According to a US judge, the victims of the 9/11 attacks do not have the right to seize $30.5 billion (£20.9 billion) in assets that belong to the central bank of Afghanistan.
Compensation seekers argued that these funds could be used to pay off court judgments they had won against Afghanistan's Taliban government.
The Taliban had given al-Qaeda militants permission to operate out of Afghanistan at the time of the attacks in 2001.
2,977 people were killed in the American suicide plane attacks.
As approving access to the frozen US funds would amount to declaring that the Taliban were Afghanistan's legitimate government, Judge George Daniels claimed he was "constitutionally restrained" from doing so.
He pointed out that since the Biden administration had refused to recognize the Taliban, neither US courts nor the government had the authority to do so.
Judge Daniels stated in his 30-page ruling that while "the judgment creditors are entitled to collect on their default judgments and be made whole for the worst terrorist attack in our nation's history," they are unable to do so using money from the Afghan central bank.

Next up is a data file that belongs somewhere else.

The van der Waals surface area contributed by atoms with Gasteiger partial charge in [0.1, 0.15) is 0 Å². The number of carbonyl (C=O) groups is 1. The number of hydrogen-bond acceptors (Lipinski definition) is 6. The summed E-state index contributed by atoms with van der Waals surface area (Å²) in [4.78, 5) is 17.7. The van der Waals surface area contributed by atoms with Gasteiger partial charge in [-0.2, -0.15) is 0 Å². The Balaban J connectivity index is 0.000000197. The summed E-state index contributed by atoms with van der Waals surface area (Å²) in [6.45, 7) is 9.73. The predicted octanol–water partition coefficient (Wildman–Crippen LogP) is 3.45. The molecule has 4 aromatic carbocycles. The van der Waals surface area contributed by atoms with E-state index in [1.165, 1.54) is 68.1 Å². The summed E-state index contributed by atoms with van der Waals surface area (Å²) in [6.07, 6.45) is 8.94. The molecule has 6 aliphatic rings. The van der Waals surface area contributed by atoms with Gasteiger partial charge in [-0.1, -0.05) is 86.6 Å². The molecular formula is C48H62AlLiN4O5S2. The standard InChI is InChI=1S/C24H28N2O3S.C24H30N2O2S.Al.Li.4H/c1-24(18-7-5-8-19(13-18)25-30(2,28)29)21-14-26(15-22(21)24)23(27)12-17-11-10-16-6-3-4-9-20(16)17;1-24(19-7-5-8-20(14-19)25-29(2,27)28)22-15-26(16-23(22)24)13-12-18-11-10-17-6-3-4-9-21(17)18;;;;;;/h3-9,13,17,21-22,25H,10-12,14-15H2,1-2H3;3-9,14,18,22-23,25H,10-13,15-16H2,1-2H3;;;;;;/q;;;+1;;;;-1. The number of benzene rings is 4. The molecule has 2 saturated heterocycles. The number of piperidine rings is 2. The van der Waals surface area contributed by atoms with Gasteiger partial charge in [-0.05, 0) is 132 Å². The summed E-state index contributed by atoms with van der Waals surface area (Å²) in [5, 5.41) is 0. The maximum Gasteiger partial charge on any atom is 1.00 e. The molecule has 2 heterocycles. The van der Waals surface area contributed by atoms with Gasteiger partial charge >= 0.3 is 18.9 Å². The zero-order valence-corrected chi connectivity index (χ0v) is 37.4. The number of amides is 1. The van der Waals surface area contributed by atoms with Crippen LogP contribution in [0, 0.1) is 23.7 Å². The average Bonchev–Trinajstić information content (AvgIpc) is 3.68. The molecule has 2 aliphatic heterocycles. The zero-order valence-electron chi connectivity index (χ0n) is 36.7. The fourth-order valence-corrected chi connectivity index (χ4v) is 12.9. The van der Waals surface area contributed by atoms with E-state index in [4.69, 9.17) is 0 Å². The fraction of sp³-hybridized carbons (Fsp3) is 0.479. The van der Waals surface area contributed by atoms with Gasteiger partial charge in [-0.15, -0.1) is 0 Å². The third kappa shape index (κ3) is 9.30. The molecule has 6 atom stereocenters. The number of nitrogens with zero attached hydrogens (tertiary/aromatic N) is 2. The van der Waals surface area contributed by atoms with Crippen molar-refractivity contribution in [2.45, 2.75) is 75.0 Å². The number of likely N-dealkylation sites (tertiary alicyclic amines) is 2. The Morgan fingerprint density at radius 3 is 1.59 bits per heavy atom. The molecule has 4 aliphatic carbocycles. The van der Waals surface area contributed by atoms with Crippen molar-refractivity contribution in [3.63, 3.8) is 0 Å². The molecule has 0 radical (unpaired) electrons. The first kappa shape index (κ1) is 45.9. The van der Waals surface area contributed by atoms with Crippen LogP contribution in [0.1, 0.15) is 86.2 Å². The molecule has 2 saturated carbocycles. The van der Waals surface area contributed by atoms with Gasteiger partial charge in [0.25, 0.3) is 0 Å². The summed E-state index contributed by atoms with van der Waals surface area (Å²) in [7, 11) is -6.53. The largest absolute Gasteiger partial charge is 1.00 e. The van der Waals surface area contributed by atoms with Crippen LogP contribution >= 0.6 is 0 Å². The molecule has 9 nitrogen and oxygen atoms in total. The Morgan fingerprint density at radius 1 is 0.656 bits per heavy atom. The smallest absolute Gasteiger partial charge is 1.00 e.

He continued, "The Taliban must bear responsibility for the Taliban's liability in the 9/11 attacks, not the former Islamic Republic of Afghanistan or the Afghan people.
A US-led military coalition forced the Taliban out of power in Afghanistan in 2001, but after the withdrawal of Western forces in 2021, the Taliban regained control of the nation.
Before planes were flown into the World Trade Center in New York and the Pentagon in northern Virginia, along with a fourth jet that crashed into a field in Pennsylvania, Al-Qaeda, an Islamist extremist network, planned the 11 September attacks from Afghanistan.
The judge's decision is a setback for those who sought access to some of the $7 billion in central bank funds for Afghanistan that were frozen at the Federal Reserve Bank in New York.
Lee Wolosky, a lawyer who argued for victims' compensation, stated that this ruling denies over 10,000 members of the 9/11 community the ability to seek compensation from the Taliban. "We will appeal because we think it was decided incorrectly.